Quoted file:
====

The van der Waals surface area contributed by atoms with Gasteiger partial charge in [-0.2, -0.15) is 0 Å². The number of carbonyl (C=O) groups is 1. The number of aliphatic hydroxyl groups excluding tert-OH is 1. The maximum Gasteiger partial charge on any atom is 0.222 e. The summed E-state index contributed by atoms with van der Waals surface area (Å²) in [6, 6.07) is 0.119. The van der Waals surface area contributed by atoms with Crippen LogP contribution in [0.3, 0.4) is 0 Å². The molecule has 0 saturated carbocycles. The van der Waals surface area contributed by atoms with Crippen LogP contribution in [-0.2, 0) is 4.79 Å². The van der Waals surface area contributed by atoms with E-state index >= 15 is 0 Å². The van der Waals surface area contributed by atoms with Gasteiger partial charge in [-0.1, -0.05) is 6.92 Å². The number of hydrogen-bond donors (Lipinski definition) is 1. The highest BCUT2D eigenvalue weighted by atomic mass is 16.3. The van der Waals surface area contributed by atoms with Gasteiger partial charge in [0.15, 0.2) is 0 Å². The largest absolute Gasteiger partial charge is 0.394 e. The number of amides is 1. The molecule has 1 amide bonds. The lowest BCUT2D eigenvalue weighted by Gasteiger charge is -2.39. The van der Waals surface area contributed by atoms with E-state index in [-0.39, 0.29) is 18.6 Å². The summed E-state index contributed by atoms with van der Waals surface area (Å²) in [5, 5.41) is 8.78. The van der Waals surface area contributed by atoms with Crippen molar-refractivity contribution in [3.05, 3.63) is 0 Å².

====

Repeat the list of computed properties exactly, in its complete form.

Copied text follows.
The van der Waals surface area contributed by atoms with Gasteiger partial charge in [-0.2, -0.15) is 0 Å². The number of carbonyl (C=O) groups is 1. The number of aliphatic hydroxyl groups excluding tert-OH is 1. The maximum Gasteiger partial charge on any atom is 0.222 e. The summed E-state index contributed by atoms with van der Waals surface area (Å²) in [6, 6.07) is 0.119. The van der Waals surface area contributed by atoms with Crippen LogP contribution in [0.3, 0.4) is 0 Å². The molecule has 0 saturated carbocycles. The van der Waals surface area contributed by atoms with Crippen LogP contribution in [-0.2, 0) is 4.79 Å². The van der Waals surface area contributed by atoms with E-state index >= 15 is 0 Å². The van der Waals surface area contributed by atoms with Gasteiger partial charge in [-0.1, -0.05) is 6.92 Å². The number of hydrogen-bond donors (Lipinski definition) is 1. The highest BCUT2D eigenvalue weighted by atomic mass is 16.3. The van der Waals surface area contributed by atoms with Gasteiger partial charge in [0.15, 0.2) is 0 Å². The largest absolute Gasteiger partial charge is 0.394 e. The number of amides is 1. The molecule has 1 amide bonds. The lowest BCUT2D eigenvalue weighted by Gasteiger charge is -2.39. The van der Waals surface area contributed by atoms with E-state index in [-0.39, 0.29) is 18.6 Å². The summed E-state index contributed by atoms with van der Waals surface area (Å²) in [5, 5.41) is 8.78. The van der Waals surface area contributed by atoms with Crippen molar-refractivity contribution in [3.05, 3.63) is 0 Å².